WASHINGTON, DC – It has played out on national television.
"Was there a quid pro quo?," European Union ambassador Gordon Sondland rhetorically asked himself during House Impeachment Inquiry hearing.
"The answer is yes."
But as we watched the back and forth political battle, another audience, Senators on Capitol Hill, is not supposed to have formed an opinion.
"As a member of the United States Senate, if the impeachment goes forward, I will sit on the jury for the ultimate decision on President Donald Trump," said Illinois Democratic U.S. Sen. Richard Durbin on a Facebook message he posted on October 7.
In other words, the House acts as the prosecutor and investigator; the U.S. Senate holds the trial and is the jury.
"So I think Senators have a responsibility to wait until they hear the evidence and then make a decision after taking everything into consideration," Iowa Republican U.S. Sen. Charles Grassley told us on September 27.
"That's what jurors do."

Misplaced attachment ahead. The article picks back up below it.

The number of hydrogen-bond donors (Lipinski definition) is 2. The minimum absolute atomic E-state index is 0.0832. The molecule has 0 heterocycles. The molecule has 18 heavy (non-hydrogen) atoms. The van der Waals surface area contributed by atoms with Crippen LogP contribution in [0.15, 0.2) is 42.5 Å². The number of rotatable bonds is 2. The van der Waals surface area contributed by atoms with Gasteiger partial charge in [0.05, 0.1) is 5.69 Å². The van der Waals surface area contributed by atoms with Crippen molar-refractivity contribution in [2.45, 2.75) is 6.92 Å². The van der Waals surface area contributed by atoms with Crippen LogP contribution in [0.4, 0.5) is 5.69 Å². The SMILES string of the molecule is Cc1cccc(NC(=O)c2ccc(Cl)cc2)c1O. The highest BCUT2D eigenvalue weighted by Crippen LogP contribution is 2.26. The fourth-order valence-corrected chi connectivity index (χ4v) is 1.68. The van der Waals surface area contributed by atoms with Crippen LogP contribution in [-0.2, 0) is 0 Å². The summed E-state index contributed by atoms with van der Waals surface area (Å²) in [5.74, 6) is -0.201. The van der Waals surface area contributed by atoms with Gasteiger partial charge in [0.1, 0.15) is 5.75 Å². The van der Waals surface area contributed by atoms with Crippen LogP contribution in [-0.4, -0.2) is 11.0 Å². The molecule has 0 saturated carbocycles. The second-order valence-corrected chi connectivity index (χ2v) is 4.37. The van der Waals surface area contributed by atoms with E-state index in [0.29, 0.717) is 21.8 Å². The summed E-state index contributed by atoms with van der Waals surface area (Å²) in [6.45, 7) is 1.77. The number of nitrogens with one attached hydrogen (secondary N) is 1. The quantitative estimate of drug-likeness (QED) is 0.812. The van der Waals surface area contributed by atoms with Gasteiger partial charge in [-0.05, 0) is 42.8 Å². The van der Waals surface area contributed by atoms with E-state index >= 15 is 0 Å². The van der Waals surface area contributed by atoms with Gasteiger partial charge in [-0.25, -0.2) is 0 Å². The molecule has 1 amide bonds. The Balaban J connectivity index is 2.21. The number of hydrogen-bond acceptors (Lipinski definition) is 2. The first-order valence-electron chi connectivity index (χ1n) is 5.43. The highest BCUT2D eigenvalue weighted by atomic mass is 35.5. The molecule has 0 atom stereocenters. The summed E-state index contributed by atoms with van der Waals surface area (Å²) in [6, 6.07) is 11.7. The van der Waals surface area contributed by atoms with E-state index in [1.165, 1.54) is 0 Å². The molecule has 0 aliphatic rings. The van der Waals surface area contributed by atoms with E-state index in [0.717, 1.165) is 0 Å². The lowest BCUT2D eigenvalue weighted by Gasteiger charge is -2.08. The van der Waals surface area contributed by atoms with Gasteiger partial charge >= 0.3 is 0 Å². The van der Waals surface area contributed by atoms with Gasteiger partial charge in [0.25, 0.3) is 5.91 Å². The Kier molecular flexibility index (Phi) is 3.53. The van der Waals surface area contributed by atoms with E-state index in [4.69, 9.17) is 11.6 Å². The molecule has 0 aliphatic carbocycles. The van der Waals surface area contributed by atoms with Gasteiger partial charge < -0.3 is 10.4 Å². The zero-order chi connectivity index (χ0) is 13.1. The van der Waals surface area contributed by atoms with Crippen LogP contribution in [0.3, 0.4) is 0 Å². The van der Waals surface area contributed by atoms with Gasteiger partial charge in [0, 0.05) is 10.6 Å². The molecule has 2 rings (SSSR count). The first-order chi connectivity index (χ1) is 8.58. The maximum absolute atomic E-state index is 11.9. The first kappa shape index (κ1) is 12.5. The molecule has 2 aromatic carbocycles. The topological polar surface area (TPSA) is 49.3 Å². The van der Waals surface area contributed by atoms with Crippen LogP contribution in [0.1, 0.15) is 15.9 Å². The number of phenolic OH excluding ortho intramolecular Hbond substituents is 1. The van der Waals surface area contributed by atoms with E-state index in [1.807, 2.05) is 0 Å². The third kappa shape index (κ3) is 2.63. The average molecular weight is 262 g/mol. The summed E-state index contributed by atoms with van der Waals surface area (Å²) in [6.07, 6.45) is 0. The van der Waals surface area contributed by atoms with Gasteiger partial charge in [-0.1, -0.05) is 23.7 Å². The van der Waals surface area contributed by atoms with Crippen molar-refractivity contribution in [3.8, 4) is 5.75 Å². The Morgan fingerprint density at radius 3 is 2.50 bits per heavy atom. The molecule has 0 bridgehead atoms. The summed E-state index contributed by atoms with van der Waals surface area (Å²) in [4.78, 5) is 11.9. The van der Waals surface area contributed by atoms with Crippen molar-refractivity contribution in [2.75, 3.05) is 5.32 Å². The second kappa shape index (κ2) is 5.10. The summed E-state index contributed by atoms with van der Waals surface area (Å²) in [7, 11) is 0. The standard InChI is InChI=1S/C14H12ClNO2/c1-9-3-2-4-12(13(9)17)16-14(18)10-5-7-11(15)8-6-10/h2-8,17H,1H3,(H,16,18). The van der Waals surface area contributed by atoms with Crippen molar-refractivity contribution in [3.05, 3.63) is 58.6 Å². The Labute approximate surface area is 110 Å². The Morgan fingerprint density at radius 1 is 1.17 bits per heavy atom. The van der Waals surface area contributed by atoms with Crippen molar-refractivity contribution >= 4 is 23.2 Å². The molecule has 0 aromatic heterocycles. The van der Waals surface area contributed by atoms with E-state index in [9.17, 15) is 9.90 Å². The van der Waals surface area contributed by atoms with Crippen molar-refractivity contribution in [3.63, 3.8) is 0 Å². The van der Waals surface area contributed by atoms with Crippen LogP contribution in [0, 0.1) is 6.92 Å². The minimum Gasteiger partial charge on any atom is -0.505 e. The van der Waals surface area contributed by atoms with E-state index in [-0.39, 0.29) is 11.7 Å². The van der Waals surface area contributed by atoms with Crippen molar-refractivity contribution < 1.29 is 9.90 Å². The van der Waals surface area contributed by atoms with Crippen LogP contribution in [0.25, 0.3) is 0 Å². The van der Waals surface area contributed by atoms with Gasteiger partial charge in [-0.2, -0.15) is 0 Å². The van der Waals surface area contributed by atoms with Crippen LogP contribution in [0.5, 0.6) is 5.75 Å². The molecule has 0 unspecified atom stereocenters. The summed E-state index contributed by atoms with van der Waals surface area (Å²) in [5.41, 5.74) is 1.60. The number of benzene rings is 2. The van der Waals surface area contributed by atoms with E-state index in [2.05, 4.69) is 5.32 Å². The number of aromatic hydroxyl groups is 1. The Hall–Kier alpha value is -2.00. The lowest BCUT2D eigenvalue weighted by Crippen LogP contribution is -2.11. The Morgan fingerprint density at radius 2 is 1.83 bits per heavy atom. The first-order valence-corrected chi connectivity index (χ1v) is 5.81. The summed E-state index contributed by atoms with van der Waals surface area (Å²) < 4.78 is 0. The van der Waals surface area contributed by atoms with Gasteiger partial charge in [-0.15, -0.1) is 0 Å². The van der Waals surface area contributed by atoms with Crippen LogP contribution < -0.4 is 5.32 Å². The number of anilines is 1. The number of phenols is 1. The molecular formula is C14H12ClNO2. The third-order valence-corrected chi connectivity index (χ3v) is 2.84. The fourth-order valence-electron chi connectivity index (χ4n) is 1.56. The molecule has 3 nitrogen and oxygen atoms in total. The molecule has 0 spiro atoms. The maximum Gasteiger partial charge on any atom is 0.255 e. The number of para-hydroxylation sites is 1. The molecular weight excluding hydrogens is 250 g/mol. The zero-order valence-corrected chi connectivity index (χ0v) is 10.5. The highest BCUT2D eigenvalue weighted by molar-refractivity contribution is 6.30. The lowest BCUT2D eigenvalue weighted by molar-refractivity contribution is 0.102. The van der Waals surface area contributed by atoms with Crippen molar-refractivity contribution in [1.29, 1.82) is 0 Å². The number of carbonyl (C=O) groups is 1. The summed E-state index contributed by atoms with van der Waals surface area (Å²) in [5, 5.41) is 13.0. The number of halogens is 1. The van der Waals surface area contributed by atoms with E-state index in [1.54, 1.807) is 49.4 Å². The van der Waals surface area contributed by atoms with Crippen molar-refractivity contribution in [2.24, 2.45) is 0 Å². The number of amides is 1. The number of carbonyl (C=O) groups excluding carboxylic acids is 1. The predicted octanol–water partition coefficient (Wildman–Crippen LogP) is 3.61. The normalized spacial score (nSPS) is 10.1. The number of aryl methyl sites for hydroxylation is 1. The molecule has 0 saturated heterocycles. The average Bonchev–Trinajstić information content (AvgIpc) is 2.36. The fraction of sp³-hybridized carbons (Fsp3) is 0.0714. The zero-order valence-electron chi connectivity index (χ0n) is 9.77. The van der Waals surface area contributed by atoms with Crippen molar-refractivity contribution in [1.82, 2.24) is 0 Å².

Illinois Democratic U.S. Sen. Tammy Duckworth talked with News 8's Jim Mertens about her responsibilities if an impeachment case reaches the U.S. Senate.
"My job as a juror will be whether or not a crime was committed and whether or not we need to move forward which is why I think we need transparency," said Sen. Duckworth.
"This is about our Nation and our role in the world and the vibrancy of the Democracy that our Founding Fathers created," she added.
U.S. Sen. Tammy Duckworth also talked about efforts to rollback provisions of the Clean Water Act during a "NEWS 8 THIS WEEK EXTRA you can watch on Facebook at WQAD Jim Mertens.
It's still uncertain if Senators will hear an impeachment case.
But Senate Majority Leader Mitch McConnell is said to be preparing Republicans for a trial.
"The House is going to do what the House is going to do, and when they get through, as you all know, it comes over here, displaces all the business, and will be on it until Senators decide it's time to reach a conclusion," Sen. McConnell said on November 19.
"I will repeat what I've said in the past, it's inconceivable to me that we'd reach the 67 votes to remove the president from office."
But lawmakers can do other things such as pass legislation regarding witness tampering, the release of Presidential or presidential candidate finances, or the level of protections for whistleblowers.
"We can't just pass laws for a particular Administration or a particular President," said Sen. Duckworth. "That's not how our Democracy works."